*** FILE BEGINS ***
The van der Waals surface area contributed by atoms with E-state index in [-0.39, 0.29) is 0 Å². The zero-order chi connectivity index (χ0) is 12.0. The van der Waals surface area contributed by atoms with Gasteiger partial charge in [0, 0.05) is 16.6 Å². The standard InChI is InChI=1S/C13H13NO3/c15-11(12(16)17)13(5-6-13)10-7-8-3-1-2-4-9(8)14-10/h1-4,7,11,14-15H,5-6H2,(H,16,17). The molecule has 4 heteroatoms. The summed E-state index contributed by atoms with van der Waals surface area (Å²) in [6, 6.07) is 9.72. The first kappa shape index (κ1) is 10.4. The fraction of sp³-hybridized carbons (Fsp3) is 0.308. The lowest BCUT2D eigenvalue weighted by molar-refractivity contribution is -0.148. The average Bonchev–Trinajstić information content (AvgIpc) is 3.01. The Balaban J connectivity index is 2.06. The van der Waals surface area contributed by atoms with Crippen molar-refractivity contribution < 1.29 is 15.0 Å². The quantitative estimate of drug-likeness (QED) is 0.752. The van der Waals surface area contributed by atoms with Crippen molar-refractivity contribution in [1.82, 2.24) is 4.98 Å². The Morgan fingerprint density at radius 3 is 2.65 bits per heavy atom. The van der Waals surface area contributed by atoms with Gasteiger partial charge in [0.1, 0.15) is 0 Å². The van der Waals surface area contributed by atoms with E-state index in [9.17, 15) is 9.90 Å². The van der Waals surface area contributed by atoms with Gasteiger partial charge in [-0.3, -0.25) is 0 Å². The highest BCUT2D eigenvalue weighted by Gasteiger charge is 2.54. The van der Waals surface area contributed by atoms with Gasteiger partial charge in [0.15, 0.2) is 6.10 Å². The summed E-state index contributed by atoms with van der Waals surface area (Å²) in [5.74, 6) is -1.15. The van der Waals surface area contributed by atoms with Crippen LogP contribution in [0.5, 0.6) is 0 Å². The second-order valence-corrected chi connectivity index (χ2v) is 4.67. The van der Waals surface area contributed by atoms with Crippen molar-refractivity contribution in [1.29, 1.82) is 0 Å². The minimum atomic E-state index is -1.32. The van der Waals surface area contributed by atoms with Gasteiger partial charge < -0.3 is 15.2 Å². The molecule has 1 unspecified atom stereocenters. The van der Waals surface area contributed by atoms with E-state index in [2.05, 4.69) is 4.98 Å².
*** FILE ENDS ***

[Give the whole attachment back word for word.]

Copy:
The van der Waals surface area contributed by atoms with E-state index in [-0.39, 0.29) is 0 Å². The zero-order chi connectivity index (χ0) is 12.0. The van der Waals surface area contributed by atoms with Gasteiger partial charge in [0, 0.05) is 16.6 Å². The standard InChI is InChI=1S/C13H13NO3/c15-11(12(16)17)13(5-6-13)10-7-8-3-1-2-4-9(8)14-10/h1-4,7,11,14-15H,5-6H2,(H,16,17). The molecule has 4 heteroatoms. The summed E-state index contributed by atoms with van der Waals surface area (Å²) in [6, 6.07) is 9.72. The first kappa shape index (κ1) is 10.4. The fraction of sp³-hybridized carbons (Fsp3) is 0.308. The lowest BCUT2D eigenvalue weighted by molar-refractivity contribution is -0.148. The average Bonchev–Trinajstić information content (AvgIpc) is 3.01. The Balaban J connectivity index is 2.06. The van der Waals surface area contributed by atoms with Crippen molar-refractivity contribution < 1.29 is 15.0 Å². The quantitative estimate of drug-likeness (QED) is 0.752. The van der Waals surface area contributed by atoms with Crippen molar-refractivity contribution in [1.82, 2.24) is 4.98 Å². The Morgan fingerprint density at radius 3 is 2.65 bits per heavy atom. The van der Waals surface area contributed by atoms with Gasteiger partial charge in [0.1, 0.15) is 0 Å². The van der Waals surface area contributed by atoms with E-state index in [9.17, 15) is 9.90 Å². The van der Waals surface area contributed by atoms with Gasteiger partial charge in [-0.3, -0.25) is 0 Å². The highest BCUT2D eigenvalue weighted by Gasteiger charge is 2.54. The van der Waals surface area contributed by atoms with Gasteiger partial charge in [0.15, 0.2) is 6.10 Å². The summed E-state index contributed by atoms with van der Waals surface area (Å²) in [5.74, 6) is -1.15. The van der Waals surface area contributed by atoms with Crippen LogP contribution in [0.5, 0.6) is 0 Å². The second-order valence-corrected chi connectivity index (χ2v) is 4.67. The van der Waals surface area contributed by atoms with Crippen molar-refractivity contribution in [1.29, 1.82) is 0 Å². The minimum atomic E-state index is -1.32. The van der Waals surface area contributed by atoms with Gasteiger partial charge < -0.3 is 15.2 Å². The molecule has 1 unspecified atom stereocenters. The van der Waals surface area contributed by atoms with E-state index in [2.05, 4.69) is 4.98 Å².